Each time I go to Greece I have to stop by the “Kourdisto Gouroni” (Wind-up Pig) in the Agia Sophia neighborhood of central Thessaloniki. This eatery has been in operation since the early 1990’s and the feel of the place and the food could be best described as “Greek Bistro”. Lots of beers on tap with an array of sausages, a mix of suits, tradesmen, civil servants and families can all be found eating at the Kourdisto Gourouni.
I always go for the specials…an array of Greek and Mediterranean classics. On my last full day in Greece last year, my friend Yianni and I had a long drawn out lunch there, reflecting on the wonderful summer we had and we were already contemplating what to do for the upcoming summer (this year).
Having had a meat feast the previous evening, we opted for lighter fare – both of us choosing fish. I ordered one of favourite fish, the lavraki or European sea bass. Most of what you will find when you visit your fish monger will be of the farmed variety but the fish is still flavourful and versatile. I enjoy lavraki baked, ceviche-style and of course my favourite, grilled.
When I ordered the lavraki off of the day’s specials…I expected the usual grilled whole fish. When my platter arrived on the table, I was wowed by the presentation and the moxy the chef displayed in grilling a whole fish boned and butterflied. I first started grilling boned fish last year, with another favourite fish of mine, sardines.
Upon seeing that larger fish could also be grilled the same way, I waited patiently to be able to try this method at home and ultimately, share it with you. You are going to need a whole fish: inspection that your fish is fresh and also to help hold your fish together while grilling.
The method is quite simple: lay the whole fish belly-side down on your work surface and gently but surely push down on the spinal column to flatten the fish. After you’ve heard the slight crack of the bone, turn the fish over and snip the spine from the head and carefully pull out the spine and snip off near the tail.
All that’s left to do is remove some of the pin bones near where the gills were and your fish is ready to grill, butterflied style. I like this preparation of fish because it looks fab on the plate and it’s a great way to present fish if you have guests over for dinner. No weird moments with your guest fumbling or wondering how to eat a whole grilled fish.
This butterflied lavraki tells you, “eat me, I’ve been butterflied, boned and dressed. I’m ready to eat and all you have to do is pick up this flaky white fish meat and slip it in your mouth”. As always, I prefer buying whole with the head-on and as a Greek, we prefer the head on the fish when presenting it. You’re telling your guests the fish was carefully chosen, it’s fresh and some fishmonger didn’t try and pull a fast one with a fillet of fish.
Almost as important as picking a fresh fish and grilling it properly is dressing the fish. Again, an olive oil and lemon dressing (latholemono) is all the adornment this fish needs. I replicated the the dressing I was served at the Kourdisto Gourouni with an accent on anise flavours, courtesy of the chopped fennel fronds.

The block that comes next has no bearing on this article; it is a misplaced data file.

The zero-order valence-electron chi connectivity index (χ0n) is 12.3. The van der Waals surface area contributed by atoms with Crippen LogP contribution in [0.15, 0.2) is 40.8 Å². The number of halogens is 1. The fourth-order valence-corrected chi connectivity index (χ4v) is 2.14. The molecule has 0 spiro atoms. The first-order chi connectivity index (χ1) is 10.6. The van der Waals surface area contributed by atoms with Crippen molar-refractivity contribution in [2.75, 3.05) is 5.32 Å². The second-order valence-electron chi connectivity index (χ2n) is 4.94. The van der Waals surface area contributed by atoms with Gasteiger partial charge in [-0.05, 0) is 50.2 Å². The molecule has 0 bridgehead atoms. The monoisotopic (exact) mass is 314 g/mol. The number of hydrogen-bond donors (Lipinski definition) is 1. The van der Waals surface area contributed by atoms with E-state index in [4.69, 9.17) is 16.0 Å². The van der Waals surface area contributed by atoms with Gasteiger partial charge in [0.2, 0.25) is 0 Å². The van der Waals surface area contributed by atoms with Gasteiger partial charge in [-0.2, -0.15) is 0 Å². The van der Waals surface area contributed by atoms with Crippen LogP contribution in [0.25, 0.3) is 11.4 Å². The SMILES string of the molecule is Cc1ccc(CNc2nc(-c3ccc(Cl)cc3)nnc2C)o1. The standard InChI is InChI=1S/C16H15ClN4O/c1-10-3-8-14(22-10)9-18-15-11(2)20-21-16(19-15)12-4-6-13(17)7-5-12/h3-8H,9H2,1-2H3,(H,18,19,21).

Grilled (butterflied) Lavraki (Î›Î±Î²ÏÎ¬ÎºÎ¹ ÏƒÏ„Î· ÏƒÏ‡Î¬ÏÎ± “Î ÎµÏ„Î±Î»Î¿ÏÎ´Î±”)
4 whole European sea bass (lavraki, loup de mer, branzino)
coarse sea salt
fresh ground pepper
extra-virgin olive oil
1/2 cup extra-virgin olive oil
juice of 1/2 lemon
1 Tbsp. of Dijon mustard
1 Tbsp. chopped fresh chives (or scallions)
1 tsp. chopped fresh parsley
1 Tbsp. of chopped fennel fronds (or tarragon)
salt and pepper to taste
- Ask your fish monger to scale and gut your fish (they may even butterfly and bone the fish as I described above). When you get home, rinse the fish and pat-dry. Using a sharp boning knife, slice open the fish on the underside from where the fish was gutted to near the tail. Place the fish on your work surface (belly side down) and press down slowly but surely on the spine with the palm of your hand until you’ve flattened the fish (it’s okay if you hear the spine crack).
- Turn the fish over. Snip/cut the spine away from the head and the tail and now gently pull out the spinal column and discard. Run your fingers over the flesh inside the fish to detect any pin-bones. Carefully pull them out with some tweezers. Rinse your fish and pat-dry and place in the fridge until you’re ready to grill.
- When you’re ready to grill your fish, take them out of the fridge and allow them to come to room temperature before grilling. Pre-heat your gas or charcoal grill. Brush your grill surface well to remove any residue from your last grilling session (this is especially important when grilling fish – a clean grill will almost ensure the fish will not stick).
- Drizzle your fish with extra-virgin olive oil and season with coarse sea salt and fresh ground pepper and set aside. In the meantime, make your Latholemono. Add all your dressing ingredients into a jar and place the lid on. Shake the contents well and then taste. Adjust seasoning according to your tastes. Set aside.
- Your gas grill should be hot by now. Lower the heat to a medium-high (you should be able to count to four when you place your hand over the grill). Wet some paper towel with some vegetable and wipe/lubricate the grill with the oiled towel.
- Now place your fish skin-side down on the grill. Leave it alone – don’t touch it. Grill for 5-6 minutes or until the fish doesn’t stick anymore to the grill. Carefully flip the fish (grill tongs) and grill the inside part ofÂ the fish for another 5-minutes or until the fish no longer sticks to the grill.
- Remove from the grill and plate. ShakeÂ the Latholemono once again and spoon over each fish. Serve with a wedge of lemon, extra-virgin olive oil (upon request) and a warm potato salad and some braised greens or steamed vegetables.
- Serve with a Biblia Hora Rose, made with 100% Syrah.
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